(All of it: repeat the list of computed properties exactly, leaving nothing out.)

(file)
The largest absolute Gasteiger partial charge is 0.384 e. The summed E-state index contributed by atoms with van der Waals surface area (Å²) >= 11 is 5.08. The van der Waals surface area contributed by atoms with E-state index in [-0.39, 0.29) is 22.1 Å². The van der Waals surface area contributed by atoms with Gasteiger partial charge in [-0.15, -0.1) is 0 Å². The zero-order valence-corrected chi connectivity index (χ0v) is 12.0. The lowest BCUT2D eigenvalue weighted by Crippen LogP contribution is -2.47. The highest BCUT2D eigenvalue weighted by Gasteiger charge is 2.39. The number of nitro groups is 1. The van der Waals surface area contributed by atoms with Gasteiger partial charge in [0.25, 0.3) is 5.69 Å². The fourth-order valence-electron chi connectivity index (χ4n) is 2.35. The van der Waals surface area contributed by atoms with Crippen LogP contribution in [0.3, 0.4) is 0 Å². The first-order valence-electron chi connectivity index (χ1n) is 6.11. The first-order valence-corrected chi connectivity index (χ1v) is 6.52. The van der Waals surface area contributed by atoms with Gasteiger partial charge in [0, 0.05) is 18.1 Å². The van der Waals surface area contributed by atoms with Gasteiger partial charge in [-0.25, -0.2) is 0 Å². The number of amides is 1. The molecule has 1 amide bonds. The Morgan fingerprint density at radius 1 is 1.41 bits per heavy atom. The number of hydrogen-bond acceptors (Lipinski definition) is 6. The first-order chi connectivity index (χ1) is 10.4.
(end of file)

The largest absolute Gasteiger partial charge is 0.384 e. The summed E-state index contributed by atoms with van der Waals surface area (Å²) >= 11 is 5.08. The van der Waals surface area contributed by atoms with E-state index in [-0.39, 0.29) is 22.1 Å². The van der Waals surface area contributed by atoms with Gasteiger partial charge in [-0.15, -0.1) is 0 Å². The zero-order valence-corrected chi connectivity index (χ0v) is 12.0. The lowest BCUT2D eigenvalue weighted by Crippen LogP contribution is -2.47. The highest BCUT2D eigenvalue weighted by Gasteiger charge is 2.39. The number of nitro groups is 1. The van der Waals surface area contributed by atoms with Gasteiger partial charge in [0.25, 0.3) is 5.69 Å². The fourth-order valence-electron chi connectivity index (χ4n) is 2.35. The van der Waals surface area contributed by atoms with Crippen LogP contribution in [0.3, 0.4) is 0 Å². The first-order valence-electron chi connectivity index (χ1n) is 6.11. The first-order valence-corrected chi connectivity index (χ1v) is 6.52. The van der Waals surface area contributed by atoms with Gasteiger partial charge in [0, 0.05) is 18.1 Å². The van der Waals surface area contributed by atoms with Gasteiger partial charge in [-0.25, -0.2) is 0 Å². The number of amides is 1. The molecule has 1 amide bonds. The Morgan fingerprint density at radius 1 is 1.41 bits per heavy atom. The number of hydrogen-bond acceptors (Lipinski definition) is 6. The first-order chi connectivity index (χ1) is 10.4.